December 20 – Brazilian legend and Real Sociedad owner Ronaldo has obtained a controlling stake in his old club Cruzeiro, which has been struggling in the second division of the Brazilian game.
The 2002 World Cup winner has invested $70 million in the Belo Horizonte club following an agreement with Cruzeiro president Sérgio Santos Rodrigues.
“I don’t have all the answers to the questions that I ask myself and I possibly won’t have all the answers to the questions that you will ask me,” said Ronaldo.
“What I do know is that the kid who learnt at Cruzeiro that dreams can come true today makes me believe that it is possible to rescue the club from its crisis.”
“We have a lot of work and ambition to rejuvenate Cruzeiro. We don’t have anything to celebrate yet, but we have a lot of ambition.”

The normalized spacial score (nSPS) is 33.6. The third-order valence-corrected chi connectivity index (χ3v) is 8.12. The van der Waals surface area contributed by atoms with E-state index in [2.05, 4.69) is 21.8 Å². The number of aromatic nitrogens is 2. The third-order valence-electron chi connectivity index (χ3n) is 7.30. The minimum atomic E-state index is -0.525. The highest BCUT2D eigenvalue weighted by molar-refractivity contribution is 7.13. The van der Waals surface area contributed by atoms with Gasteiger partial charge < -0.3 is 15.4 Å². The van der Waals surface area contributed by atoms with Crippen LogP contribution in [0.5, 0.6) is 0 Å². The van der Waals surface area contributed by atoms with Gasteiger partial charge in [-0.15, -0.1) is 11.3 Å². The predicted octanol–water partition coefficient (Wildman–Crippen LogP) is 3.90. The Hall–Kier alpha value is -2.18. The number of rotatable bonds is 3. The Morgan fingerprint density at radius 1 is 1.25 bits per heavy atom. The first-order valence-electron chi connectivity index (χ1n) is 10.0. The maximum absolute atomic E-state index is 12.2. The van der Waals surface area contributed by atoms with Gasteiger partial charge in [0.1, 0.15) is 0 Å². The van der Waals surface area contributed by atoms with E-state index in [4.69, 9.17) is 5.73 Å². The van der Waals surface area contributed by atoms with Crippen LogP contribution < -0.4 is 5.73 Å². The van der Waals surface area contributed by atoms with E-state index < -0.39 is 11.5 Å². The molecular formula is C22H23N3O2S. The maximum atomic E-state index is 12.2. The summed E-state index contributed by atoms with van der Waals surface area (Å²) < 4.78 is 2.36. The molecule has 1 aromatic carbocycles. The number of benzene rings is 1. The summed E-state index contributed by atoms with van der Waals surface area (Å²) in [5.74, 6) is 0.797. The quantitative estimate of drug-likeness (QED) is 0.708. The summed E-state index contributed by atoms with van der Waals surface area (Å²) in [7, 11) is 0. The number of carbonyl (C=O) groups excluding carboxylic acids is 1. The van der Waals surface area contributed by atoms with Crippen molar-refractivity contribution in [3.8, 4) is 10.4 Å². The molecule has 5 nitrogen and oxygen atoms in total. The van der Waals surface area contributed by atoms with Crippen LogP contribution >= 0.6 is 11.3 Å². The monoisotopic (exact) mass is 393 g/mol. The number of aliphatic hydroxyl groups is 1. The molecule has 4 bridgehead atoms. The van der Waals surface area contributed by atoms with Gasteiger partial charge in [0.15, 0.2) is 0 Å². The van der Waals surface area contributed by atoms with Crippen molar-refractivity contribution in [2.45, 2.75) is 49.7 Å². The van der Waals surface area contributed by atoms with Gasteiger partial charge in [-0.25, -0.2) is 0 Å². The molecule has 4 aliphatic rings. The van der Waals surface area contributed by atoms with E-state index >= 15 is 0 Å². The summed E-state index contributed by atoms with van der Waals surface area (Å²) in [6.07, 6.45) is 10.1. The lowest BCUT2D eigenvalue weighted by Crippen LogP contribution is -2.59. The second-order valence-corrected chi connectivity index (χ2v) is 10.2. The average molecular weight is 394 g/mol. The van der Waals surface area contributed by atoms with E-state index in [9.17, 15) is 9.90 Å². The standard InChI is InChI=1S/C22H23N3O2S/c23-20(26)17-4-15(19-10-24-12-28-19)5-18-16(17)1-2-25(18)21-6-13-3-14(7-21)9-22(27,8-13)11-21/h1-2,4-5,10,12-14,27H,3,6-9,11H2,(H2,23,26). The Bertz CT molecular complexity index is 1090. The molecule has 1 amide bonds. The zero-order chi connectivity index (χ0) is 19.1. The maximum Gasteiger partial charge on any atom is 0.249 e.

Brazilian investment bank XP brokered the deal and said, in a statement, that “it seeks to help the Brazilian football industry with professionalisation, capitalization and opening new opportunities.”
Recently, Cruzeiro shifted from a non-profit membership model to a limited company. Brazilian Congress has recently passed a law allowing football clubs to become businesses, effectively opening them up to private ownership and the ability to engage with investors.
“This is the first bit of business in a relevant new front for the investment banking market in Brazil, the country of football,” said Jose Berenguer, CEO of Banco XP.
“I have no doubt this is transformational in the history of Brazilian sport. We will have clubs that are stronger, with the capacity for global investment. Brazilian football will never be the same again.”
It is the second time Ronaldo has entered the ownership arena. In 2018, he bought a 51% stake in the Spanish club Real Valladolid.
Once the club of Tostao and a powerhouse in the Brazilian game, Cruzeiro were relegated to the second tier of Brazilian football for the first time in 2019. This season they finished 14th, just five points above the relegation zone. The club carries more than €150 million of debt, much of it to players who went on strike in October over delayed salaries.
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